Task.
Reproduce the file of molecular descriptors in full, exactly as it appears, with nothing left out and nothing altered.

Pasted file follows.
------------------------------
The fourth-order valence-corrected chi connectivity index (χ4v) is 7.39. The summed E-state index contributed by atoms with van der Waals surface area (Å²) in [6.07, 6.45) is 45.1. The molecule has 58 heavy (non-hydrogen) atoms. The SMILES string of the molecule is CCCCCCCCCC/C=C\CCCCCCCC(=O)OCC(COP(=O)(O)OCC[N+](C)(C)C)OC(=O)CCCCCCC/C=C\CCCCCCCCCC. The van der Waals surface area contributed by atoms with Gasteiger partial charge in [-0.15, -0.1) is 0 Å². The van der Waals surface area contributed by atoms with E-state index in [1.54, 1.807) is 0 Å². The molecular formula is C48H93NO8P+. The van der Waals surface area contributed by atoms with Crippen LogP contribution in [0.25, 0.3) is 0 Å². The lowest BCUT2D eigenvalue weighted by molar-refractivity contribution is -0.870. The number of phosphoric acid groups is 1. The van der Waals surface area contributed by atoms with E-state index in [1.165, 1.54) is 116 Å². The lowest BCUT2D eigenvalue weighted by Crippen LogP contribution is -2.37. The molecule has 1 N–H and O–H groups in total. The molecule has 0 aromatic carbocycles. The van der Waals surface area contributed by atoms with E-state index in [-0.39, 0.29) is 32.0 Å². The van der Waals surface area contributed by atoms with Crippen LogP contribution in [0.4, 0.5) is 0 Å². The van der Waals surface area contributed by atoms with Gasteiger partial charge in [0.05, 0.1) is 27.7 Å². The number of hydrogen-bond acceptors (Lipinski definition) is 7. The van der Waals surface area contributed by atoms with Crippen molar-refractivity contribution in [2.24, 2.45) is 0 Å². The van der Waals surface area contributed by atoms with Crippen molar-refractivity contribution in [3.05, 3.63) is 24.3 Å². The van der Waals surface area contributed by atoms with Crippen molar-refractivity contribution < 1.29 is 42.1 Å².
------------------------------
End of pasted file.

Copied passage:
The fourth-order valence-corrected chi connectivity index (χ4v) is 7.39. The summed E-state index contributed by atoms with van der Waals surface area (Å²) in [6.07, 6.45) is 45.1. The molecule has 58 heavy (non-hydrogen) atoms. The SMILES string of the molecule is CCCCCCCCCC/C=C\CCCCCCCC(=O)OCC(COP(=O)(O)OCC[N+](C)(C)C)OC(=O)CCCCCCC/C=C\CCCCCCCCCC. The van der Waals surface area contributed by atoms with Gasteiger partial charge in [-0.15, -0.1) is 0 Å². The van der Waals surface area contributed by atoms with E-state index in [1.54, 1.807) is 0 Å². The molecular formula is C48H93NO8P+. The van der Waals surface area contributed by atoms with Crippen LogP contribution in [0.25, 0.3) is 0 Å². The lowest BCUT2D eigenvalue weighted by molar-refractivity contribution is -0.870. The number of phosphoric acid groups is 1. The van der Waals surface area contributed by atoms with E-state index in [1.165, 1.54) is 116 Å². The lowest BCUT2D eigenvalue weighted by Crippen LogP contribution is -2.37. The molecule has 1 N–H and O–H groups in total. The molecule has 0 aromatic carbocycles. The van der Waals surface area contributed by atoms with E-state index in [-0.39, 0.29) is 32.0 Å². The van der Waals surface area contributed by atoms with Crippen LogP contribution in [0.4, 0.5) is 0 Å². The van der Waals surface area contributed by atoms with Gasteiger partial charge in [0.05, 0.1) is 27.7 Å². The number of hydrogen-bond acceptors (Lipinski definition) is 7. The van der Waals surface area contributed by atoms with Crippen molar-refractivity contribution in [2.24, 2.45) is 0 Å². The van der Waals surface area contributed by atoms with Crippen molar-refractivity contribution in [3.05, 3.63) is 24.3 Å². The van der Waals surface area contributed by atoms with Crippen molar-refractivity contribution < 1.29 is 42.1 Å².